Planned Parenthood moved Tuesday to counter state efforts aimed at cutting off its funding by asking a federal judge Tuesday to stop Republican Gov. Bobby Jindal from cancelling its Medicaid contract.
Planned Parenthood Gulf Coast and three clients petitioned the court to grant a preliminary injunction to halt the state Department of Health and Hospital’s move to terminate the contract, which is expected to take effect Sept. 2.
The complaint argues that the cancellation violates federal Medicaid law by preventing its clients “from receiving services from the qualified, willing provider of their choice.”
Louisiana is one of five states that has taken steps to defund Planned Parenthood in the wake of explosive undercover videos raising alarm over the organization’s involvement in selling fetal tissue from abortions for medical research.
Planned Parenthood officials have denied any wrongdoing and accused its critics of jeopardizing the health care of its patients. About 5,200 women are served by Planned Parenthood facilities in New Orleans and Baton Rouge.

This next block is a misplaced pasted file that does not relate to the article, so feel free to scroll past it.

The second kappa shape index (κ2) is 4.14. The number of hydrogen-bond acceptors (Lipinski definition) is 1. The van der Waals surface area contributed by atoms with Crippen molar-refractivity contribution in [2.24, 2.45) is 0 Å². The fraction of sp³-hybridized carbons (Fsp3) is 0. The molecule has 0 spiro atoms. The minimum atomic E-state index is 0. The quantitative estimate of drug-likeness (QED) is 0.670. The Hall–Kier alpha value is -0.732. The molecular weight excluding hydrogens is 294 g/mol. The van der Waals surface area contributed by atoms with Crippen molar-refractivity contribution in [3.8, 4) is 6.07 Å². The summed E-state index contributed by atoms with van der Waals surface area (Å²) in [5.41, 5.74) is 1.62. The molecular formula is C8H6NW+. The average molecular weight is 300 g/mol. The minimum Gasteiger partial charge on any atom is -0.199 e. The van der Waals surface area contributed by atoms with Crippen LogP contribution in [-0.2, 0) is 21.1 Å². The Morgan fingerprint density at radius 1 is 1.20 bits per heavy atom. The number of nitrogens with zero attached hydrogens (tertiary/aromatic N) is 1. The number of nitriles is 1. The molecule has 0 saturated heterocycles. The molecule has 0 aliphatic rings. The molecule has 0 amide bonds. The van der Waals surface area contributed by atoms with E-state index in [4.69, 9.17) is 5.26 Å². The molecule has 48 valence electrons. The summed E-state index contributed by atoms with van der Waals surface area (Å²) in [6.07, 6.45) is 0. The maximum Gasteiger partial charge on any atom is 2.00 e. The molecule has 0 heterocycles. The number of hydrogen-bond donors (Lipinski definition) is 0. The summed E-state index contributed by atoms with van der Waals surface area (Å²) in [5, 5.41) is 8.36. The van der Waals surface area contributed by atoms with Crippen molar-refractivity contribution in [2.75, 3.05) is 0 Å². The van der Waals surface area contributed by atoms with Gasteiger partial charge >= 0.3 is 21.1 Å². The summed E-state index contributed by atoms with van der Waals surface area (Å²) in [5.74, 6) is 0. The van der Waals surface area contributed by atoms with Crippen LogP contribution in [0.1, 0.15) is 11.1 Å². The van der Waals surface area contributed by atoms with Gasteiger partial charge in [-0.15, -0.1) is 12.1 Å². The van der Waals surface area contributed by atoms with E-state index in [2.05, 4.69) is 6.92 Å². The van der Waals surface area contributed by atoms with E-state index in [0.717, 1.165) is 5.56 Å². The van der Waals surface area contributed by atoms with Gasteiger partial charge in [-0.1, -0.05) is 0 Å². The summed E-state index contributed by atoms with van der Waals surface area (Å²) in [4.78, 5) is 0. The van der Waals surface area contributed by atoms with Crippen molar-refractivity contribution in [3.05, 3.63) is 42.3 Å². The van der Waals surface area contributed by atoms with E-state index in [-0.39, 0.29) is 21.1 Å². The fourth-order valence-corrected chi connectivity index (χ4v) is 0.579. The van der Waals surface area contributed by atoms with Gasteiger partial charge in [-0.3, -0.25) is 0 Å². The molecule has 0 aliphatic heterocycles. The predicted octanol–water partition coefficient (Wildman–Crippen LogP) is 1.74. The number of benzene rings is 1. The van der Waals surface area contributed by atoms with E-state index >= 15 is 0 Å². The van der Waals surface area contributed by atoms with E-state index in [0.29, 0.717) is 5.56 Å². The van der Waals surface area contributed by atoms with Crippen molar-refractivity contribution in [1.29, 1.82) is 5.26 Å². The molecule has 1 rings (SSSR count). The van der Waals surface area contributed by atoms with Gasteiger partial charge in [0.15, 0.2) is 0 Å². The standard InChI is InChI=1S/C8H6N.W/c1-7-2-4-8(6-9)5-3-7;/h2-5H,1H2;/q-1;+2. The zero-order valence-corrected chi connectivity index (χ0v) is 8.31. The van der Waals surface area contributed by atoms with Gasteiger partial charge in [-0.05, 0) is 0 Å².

“When Governor Jindal and other politicians try to cut Planned Parenthood’s funding to score political points, what they’re actually doing is ensuring that some women’s cancer will get worse before it’s caught and that HIV and other infections will spread,” said Cecile Richards, president of Planned Parenthood Federation of America, in a statement.
Jindal spokesman Mike Reed said the state health department is well within its rights to cancel the contract. The department notified Planned Parenthood Gulf Coast that it would cancel the nearly $300,000 contract on Aug. 3.
“Planned Parenthood is flailing,” Mr. Reed said in an email. “This lawsuit is without merit and the state will aggressively defend our right to cancel the contract.”
“The Medicaid provider contract between the Louisiana Department of Health and Hospitals and Planned Parenthood gives either party the right to cancel the contract at will with a 30-day notice. Governor Jindal and DHH chose to exercise that right to cancel,” he said.
Mr. Jindal has argued that Planned Parenthood “does not represent the values of the people of Louisiana and shows a fundamental disrespect for human life.”
The two clinics do not perform abortions, but the department has raised concerns that Planned Parenthood “could be acting in violation of Louisiana law that states no person or group contracting with the state or receiving government assistance shall require or recommend that any woman have an abortion,” said the governor’s Aug. 3 statement.
“Cancellation of this contract at will does not jeopardize those services in any way as Planned Planned Parenthood is just one of many providers in the Baton Rouge and New Orleans areas,” said the statement.